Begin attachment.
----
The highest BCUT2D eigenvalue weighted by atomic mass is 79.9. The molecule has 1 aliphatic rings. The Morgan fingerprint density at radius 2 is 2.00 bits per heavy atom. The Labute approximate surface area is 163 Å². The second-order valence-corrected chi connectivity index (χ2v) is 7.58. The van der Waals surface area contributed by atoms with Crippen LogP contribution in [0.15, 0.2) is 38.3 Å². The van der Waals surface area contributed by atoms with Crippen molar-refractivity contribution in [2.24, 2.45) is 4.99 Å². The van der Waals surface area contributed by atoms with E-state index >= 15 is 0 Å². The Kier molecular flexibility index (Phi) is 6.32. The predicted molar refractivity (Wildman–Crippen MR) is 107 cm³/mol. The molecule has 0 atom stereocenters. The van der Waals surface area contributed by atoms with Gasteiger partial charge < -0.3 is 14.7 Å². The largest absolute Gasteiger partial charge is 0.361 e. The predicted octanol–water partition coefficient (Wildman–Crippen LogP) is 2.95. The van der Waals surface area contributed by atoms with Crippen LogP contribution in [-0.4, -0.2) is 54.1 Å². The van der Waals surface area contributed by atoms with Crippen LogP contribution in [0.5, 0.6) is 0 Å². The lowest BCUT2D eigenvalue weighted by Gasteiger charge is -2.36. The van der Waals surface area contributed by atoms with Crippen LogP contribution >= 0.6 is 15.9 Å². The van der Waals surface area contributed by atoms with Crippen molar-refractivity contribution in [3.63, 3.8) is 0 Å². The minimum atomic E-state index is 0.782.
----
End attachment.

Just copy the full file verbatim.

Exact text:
The highest BCUT2D eigenvalue weighted by atomic mass is 79.9. The molecule has 1 aliphatic rings. The Morgan fingerprint density at radius 2 is 2.00 bits per heavy atom. The Labute approximate surface area is 163 Å². The second-order valence-corrected chi connectivity index (χ2v) is 7.58. The van der Waals surface area contributed by atoms with Crippen LogP contribution in [0.15, 0.2) is 38.3 Å². The van der Waals surface area contributed by atoms with Crippen molar-refractivity contribution in [2.24, 2.45) is 4.99 Å². The van der Waals surface area contributed by atoms with E-state index >= 15 is 0 Å². The Kier molecular flexibility index (Phi) is 6.32. The predicted molar refractivity (Wildman–Crippen MR) is 107 cm³/mol. The molecule has 0 atom stereocenters. The van der Waals surface area contributed by atoms with Gasteiger partial charge < -0.3 is 14.7 Å². The largest absolute Gasteiger partial charge is 0.361 e. The predicted octanol–water partition coefficient (Wildman–Crippen LogP) is 2.95. The van der Waals surface area contributed by atoms with Crippen LogP contribution in [-0.4, -0.2) is 54.1 Å². The van der Waals surface area contributed by atoms with Crippen LogP contribution in [0.5, 0.6) is 0 Å². The lowest BCUT2D eigenvalue weighted by Gasteiger charge is -2.36. The van der Waals surface area contributed by atoms with Crippen LogP contribution >= 0.6 is 15.9 Å². The van der Waals surface area contributed by atoms with Crippen molar-refractivity contribution in [3.63, 3.8) is 0 Å². The minimum atomic E-state index is 0.782.